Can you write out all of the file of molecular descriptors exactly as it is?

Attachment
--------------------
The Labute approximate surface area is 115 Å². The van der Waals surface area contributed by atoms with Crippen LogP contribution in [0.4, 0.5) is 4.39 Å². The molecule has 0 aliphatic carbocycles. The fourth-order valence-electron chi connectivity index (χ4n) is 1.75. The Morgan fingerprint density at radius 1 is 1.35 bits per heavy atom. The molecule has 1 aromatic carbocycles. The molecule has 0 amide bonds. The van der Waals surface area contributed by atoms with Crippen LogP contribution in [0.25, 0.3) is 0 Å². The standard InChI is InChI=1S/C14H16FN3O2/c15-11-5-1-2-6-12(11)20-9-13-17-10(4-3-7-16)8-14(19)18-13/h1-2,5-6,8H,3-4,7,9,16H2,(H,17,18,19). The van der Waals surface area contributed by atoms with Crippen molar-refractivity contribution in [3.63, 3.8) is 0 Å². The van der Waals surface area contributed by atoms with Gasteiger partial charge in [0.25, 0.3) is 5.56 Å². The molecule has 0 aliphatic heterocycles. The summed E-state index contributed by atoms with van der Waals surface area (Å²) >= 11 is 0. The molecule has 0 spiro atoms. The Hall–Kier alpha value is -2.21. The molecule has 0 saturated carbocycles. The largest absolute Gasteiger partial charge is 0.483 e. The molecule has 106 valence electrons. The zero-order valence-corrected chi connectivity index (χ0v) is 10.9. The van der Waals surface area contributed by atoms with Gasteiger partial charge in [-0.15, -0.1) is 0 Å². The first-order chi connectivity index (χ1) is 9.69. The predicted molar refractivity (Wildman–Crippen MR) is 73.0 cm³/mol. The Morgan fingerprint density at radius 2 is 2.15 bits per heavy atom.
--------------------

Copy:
The Labute approximate surface area is 115 Å². The van der Waals surface area contributed by atoms with Crippen LogP contribution in [0.4, 0.5) is 4.39 Å². The molecule has 0 aliphatic carbocycles. The fourth-order valence-electron chi connectivity index (χ4n) is 1.75. The Morgan fingerprint density at radius 1 is 1.35 bits per heavy atom. The molecule has 1 aromatic carbocycles. The molecule has 0 amide bonds. The van der Waals surface area contributed by atoms with Crippen LogP contribution in [0.25, 0.3) is 0 Å². The standard InChI is InChI=1S/C14H16FN3O2/c15-11-5-1-2-6-12(11)20-9-13-17-10(4-3-7-16)8-14(19)18-13/h1-2,5-6,8H,3-4,7,9,16H2,(H,17,18,19). The van der Waals surface area contributed by atoms with Crippen molar-refractivity contribution in [3.63, 3.8) is 0 Å². The van der Waals surface area contributed by atoms with Gasteiger partial charge in [0.25, 0.3) is 5.56 Å². The molecule has 0 aliphatic heterocycles. The summed E-state index contributed by atoms with van der Waals surface area (Å²) >= 11 is 0. The molecule has 0 spiro atoms. The Hall–Kier alpha value is -2.21. The molecule has 0 saturated carbocycles. The largest absolute Gasteiger partial charge is 0.483 e. The molecule has 106 valence electrons. The zero-order valence-corrected chi connectivity index (χ0v) is 10.9. The van der Waals surface area contributed by atoms with Gasteiger partial charge in [-0.15, -0.1) is 0 Å². The first-order chi connectivity index (χ1) is 9.69. The predicted molar refractivity (Wildman–Crippen MR) is 73.0 cm³/mol. The Morgan fingerprint density at radius 2 is 2.15 bits per heavy atom.